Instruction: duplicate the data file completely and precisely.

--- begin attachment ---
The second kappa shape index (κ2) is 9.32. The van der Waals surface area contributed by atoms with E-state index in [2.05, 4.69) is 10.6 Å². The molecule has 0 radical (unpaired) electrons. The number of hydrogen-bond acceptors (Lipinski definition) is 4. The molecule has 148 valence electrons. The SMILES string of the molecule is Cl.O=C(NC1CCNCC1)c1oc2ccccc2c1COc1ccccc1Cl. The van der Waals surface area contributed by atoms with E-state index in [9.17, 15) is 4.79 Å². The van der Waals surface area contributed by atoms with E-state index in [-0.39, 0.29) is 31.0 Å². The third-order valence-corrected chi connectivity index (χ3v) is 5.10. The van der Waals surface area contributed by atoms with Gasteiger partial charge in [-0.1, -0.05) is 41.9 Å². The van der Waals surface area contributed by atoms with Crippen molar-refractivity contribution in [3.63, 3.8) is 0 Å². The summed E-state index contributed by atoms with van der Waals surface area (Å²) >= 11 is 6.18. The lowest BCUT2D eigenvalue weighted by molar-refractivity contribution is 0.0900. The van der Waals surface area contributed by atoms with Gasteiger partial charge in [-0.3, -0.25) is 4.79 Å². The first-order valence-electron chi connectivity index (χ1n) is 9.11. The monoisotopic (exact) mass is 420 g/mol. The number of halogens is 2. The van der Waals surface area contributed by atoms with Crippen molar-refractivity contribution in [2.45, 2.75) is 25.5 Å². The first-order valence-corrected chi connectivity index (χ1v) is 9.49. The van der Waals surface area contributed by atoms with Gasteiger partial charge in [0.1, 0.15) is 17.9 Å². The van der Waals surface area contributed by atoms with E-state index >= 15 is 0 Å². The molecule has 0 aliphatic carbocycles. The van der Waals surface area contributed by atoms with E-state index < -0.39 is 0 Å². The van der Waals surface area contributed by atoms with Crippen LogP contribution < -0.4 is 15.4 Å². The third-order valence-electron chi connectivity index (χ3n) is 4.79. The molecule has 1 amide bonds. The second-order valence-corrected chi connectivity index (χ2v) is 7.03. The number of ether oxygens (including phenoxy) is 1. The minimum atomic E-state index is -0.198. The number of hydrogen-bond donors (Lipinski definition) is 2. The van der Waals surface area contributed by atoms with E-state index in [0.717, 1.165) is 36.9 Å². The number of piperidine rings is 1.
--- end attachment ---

The second kappa shape index (κ2) is 9.32. The van der Waals surface area contributed by atoms with E-state index in [2.05, 4.69) is 10.6 Å². The molecule has 0 radical (unpaired) electrons. The number of hydrogen-bond acceptors (Lipinski definition) is 4. The molecule has 148 valence electrons. The SMILES string of the molecule is Cl.O=C(NC1CCNCC1)c1oc2ccccc2c1COc1ccccc1Cl. The van der Waals surface area contributed by atoms with E-state index in [9.17, 15) is 4.79 Å². The van der Waals surface area contributed by atoms with E-state index in [-0.39, 0.29) is 31.0 Å². The third-order valence-corrected chi connectivity index (χ3v) is 5.10. The van der Waals surface area contributed by atoms with Gasteiger partial charge in [-0.1, -0.05) is 41.9 Å². The van der Waals surface area contributed by atoms with Crippen molar-refractivity contribution in [3.63, 3.8) is 0 Å². The summed E-state index contributed by atoms with van der Waals surface area (Å²) >= 11 is 6.18. The lowest BCUT2D eigenvalue weighted by molar-refractivity contribution is 0.0900. The van der Waals surface area contributed by atoms with Gasteiger partial charge in [-0.3, -0.25) is 4.79 Å². The first-order valence-electron chi connectivity index (χ1n) is 9.11. The monoisotopic (exact) mass is 420 g/mol. The number of halogens is 2. The van der Waals surface area contributed by atoms with Crippen molar-refractivity contribution in [2.45, 2.75) is 25.5 Å². The first-order valence-corrected chi connectivity index (χ1v) is 9.49. The van der Waals surface area contributed by atoms with Gasteiger partial charge in [0.1, 0.15) is 17.9 Å². The van der Waals surface area contributed by atoms with E-state index >= 15 is 0 Å². The molecule has 0 aliphatic carbocycles. The van der Waals surface area contributed by atoms with E-state index < -0.39 is 0 Å². The van der Waals surface area contributed by atoms with Crippen LogP contribution < -0.4 is 15.4 Å². The third-order valence-electron chi connectivity index (χ3n) is 4.79. The molecule has 1 amide bonds. The second-order valence-corrected chi connectivity index (χ2v) is 7.03. The number of ether oxygens (including phenoxy) is 1. The minimum atomic E-state index is -0.198. The number of hydrogen-bond donors (Lipinski definition) is 2. The van der Waals surface area contributed by atoms with E-state index in [0.717, 1.165) is 36.9 Å². The number of piperidine rings is 1.